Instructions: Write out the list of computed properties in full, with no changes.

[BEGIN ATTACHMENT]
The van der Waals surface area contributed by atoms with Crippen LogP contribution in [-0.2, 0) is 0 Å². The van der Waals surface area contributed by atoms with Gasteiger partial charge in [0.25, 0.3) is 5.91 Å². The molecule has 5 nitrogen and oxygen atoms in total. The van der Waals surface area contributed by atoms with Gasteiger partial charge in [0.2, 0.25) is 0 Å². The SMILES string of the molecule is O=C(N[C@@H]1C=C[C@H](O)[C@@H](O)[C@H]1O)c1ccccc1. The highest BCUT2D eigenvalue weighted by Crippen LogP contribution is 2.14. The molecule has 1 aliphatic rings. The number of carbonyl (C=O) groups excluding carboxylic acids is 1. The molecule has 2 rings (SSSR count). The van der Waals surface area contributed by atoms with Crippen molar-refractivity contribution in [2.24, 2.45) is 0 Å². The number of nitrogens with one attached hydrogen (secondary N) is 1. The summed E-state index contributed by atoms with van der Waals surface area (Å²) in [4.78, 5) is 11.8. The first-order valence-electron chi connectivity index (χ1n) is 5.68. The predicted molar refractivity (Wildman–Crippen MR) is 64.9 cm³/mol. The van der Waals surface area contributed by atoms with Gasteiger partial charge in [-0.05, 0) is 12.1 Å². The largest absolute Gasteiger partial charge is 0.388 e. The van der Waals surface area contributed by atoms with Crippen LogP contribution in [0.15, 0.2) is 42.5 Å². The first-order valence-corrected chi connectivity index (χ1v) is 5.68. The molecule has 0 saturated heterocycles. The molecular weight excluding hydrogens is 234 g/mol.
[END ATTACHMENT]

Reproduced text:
The van der Waals surface area contributed by atoms with Crippen LogP contribution in [-0.2, 0) is 0 Å². The van der Waals surface area contributed by atoms with Gasteiger partial charge in [0.25, 0.3) is 5.91 Å². The molecule has 5 nitrogen and oxygen atoms in total. The van der Waals surface area contributed by atoms with Gasteiger partial charge in [0.2, 0.25) is 0 Å². The SMILES string of the molecule is O=C(N[C@@H]1C=C[C@H](O)[C@@H](O)[C@H]1O)c1ccccc1. The highest BCUT2D eigenvalue weighted by Crippen LogP contribution is 2.14. The molecule has 1 aliphatic rings. The number of carbonyl (C=O) groups excluding carboxylic acids is 1. The molecule has 2 rings (SSSR count). The van der Waals surface area contributed by atoms with Crippen molar-refractivity contribution in [2.24, 2.45) is 0 Å². The number of nitrogens with one attached hydrogen (secondary N) is 1. The summed E-state index contributed by atoms with van der Waals surface area (Å²) in [4.78, 5) is 11.8. The first-order valence-electron chi connectivity index (χ1n) is 5.68. The predicted molar refractivity (Wildman–Crippen MR) is 64.9 cm³/mol. The van der Waals surface area contributed by atoms with Gasteiger partial charge in [-0.05, 0) is 12.1 Å². The largest absolute Gasteiger partial charge is 0.388 e. The van der Waals surface area contributed by atoms with Crippen LogP contribution in [0.15, 0.2) is 42.5 Å². The first-order valence-corrected chi connectivity index (χ1v) is 5.68. The molecule has 0 saturated heterocycles. The molecular weight excluding hydrogens is 234 g/mol.